Fall on Ice, Exhaustion, Alberta, Rocky Mountains, Louise Falls

Publication Year: 1982.


Alberta, Rocky Mountains, Louise Falls

On December 31, 1981, two men were ice climbing on Louise Falls at Lake Louise. The leader was making the final move when he fell approximately 50 feet. His fall was held by his belayer and a five-inch ice screw runner. He was knocked unconscious and remained so for approximately ten minutes. His helmet was smashed and he suffered facial abrasions and a fractured skull. Upon regaining consciousness, he was lowered by his belayer to the belay station, then another full rope length from the belay station to a ledge with an established anchor. His belayer then untied and dropped the rope to his partner who clipped the rope through the anchor and dropped the rope to the rescue team below. He was lowered the remaining pitch and evacuated by toboggan and skidoo. The belayer walked off the falls and down to a spot where he could be lowered to safety by the rescue team. (Source: C. Israel- son, Banff National Park)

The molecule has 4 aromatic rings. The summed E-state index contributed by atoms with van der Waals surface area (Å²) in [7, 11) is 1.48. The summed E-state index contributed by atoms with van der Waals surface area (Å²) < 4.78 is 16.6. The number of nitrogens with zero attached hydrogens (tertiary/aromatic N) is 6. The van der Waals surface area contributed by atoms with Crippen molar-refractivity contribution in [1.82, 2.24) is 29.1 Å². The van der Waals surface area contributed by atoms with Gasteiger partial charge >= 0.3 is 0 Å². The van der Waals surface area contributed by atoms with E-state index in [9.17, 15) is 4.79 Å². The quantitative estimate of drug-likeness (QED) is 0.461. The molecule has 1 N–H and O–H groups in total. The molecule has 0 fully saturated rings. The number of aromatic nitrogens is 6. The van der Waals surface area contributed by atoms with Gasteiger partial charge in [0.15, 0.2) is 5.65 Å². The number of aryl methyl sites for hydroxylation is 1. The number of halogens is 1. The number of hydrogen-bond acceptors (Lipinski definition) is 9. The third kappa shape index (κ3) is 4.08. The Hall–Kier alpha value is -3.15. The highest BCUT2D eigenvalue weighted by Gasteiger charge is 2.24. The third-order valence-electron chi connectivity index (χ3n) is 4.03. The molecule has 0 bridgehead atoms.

The men were both from New York State and were unfamiliar with winter water ice in the Rockies. The exit on this climb requires an awkward horizontal reach to place a tool into solid ice. The climber cannot remember how he fell, but we assume that as he reached forward to place his ice tool, he leaned in over the flat “top” of the ice pillar and levered his front points out of the ice.

The climber was cold and tired and in a hurry to finish the climb. (Source: C. Israelson, Banff National Park)